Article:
Collin Arocho
28 September

Koolen Industries is at it again. In its quest to lead the energy transition, the Hengelo-based clean-energy conglomerate is pouring three million euros into German thermal energy storage specialist Kraftblock. Citing energy storage as a cornerstone in reducing industrial emissions and a shift to renewable energy, Koolen is looking to boost Kraftblock’s nanotechnology-based energy storage system that captures excess heat – an inevitable byproduct of industrial operations – and reuse it as energy for production.

Credit: Kraftblock

Kraftblock’s high-temp storage system is significantly more efficient than other thermal storage systems on the market, which mostly use salt or concrete as a storage medium. The German company’s solution uses granules, consisting of 85 percent recycled material, storing temperatures of up to 1,300 degrees. By utilizing a modular structure, the system is cost-effective and easily scalable. Additionally, it has a seemingly infinite lifespan of some 15,000 cycles, which compares to lithium battery cells that are limited to a maximum of 8,000 cycles.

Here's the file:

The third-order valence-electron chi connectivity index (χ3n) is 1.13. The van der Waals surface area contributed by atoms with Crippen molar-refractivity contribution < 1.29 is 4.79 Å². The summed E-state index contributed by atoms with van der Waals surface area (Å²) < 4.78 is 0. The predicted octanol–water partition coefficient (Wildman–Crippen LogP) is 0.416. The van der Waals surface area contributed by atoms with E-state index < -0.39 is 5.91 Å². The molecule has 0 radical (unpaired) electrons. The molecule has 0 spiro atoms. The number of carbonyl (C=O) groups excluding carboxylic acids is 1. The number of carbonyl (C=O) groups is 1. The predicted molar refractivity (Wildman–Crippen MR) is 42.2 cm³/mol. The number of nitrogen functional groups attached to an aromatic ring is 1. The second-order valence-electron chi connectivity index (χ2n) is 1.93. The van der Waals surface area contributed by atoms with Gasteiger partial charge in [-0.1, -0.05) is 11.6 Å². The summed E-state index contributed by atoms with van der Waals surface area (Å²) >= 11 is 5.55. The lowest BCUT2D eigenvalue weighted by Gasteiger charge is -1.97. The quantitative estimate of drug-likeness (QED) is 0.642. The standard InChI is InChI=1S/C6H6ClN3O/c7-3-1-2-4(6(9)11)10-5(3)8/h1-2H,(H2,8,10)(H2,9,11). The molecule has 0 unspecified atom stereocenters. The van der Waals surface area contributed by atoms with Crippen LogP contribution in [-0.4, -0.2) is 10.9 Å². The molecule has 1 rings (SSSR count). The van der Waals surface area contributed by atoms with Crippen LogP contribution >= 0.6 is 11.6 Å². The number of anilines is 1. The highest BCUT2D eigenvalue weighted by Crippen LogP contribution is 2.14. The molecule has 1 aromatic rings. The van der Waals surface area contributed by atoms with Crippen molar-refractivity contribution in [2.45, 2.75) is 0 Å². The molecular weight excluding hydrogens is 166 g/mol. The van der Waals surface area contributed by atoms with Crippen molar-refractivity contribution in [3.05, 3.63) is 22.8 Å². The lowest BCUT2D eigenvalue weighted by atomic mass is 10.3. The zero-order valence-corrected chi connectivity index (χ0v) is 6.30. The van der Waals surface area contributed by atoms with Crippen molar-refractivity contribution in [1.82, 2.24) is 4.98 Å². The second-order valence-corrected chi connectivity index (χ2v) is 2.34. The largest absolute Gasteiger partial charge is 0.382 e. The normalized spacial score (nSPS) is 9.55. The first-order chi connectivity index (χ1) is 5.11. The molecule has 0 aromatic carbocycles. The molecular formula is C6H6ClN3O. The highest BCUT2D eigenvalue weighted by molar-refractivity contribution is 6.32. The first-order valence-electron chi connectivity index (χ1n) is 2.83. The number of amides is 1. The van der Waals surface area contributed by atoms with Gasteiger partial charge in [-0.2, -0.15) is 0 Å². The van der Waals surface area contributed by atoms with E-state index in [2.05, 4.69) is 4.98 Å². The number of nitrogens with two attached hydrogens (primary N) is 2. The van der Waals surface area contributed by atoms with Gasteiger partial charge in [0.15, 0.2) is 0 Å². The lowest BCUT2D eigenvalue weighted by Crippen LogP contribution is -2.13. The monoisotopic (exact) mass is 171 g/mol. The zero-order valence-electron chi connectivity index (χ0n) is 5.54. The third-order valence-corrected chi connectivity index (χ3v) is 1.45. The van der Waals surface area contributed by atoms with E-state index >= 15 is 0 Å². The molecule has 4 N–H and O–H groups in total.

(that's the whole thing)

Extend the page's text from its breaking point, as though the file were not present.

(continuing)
“By capturing and utilizing heat that would normally go to waste, Kraftblock’s technology makes it possible to decarbonize industry,” says Kees Koolen, CEO of Koolen Industries. “By storing renewable energy, it makes it possible to deliver clean energy to people whenever and wherever they need it, for instance, during times when there’s no sun or wind.”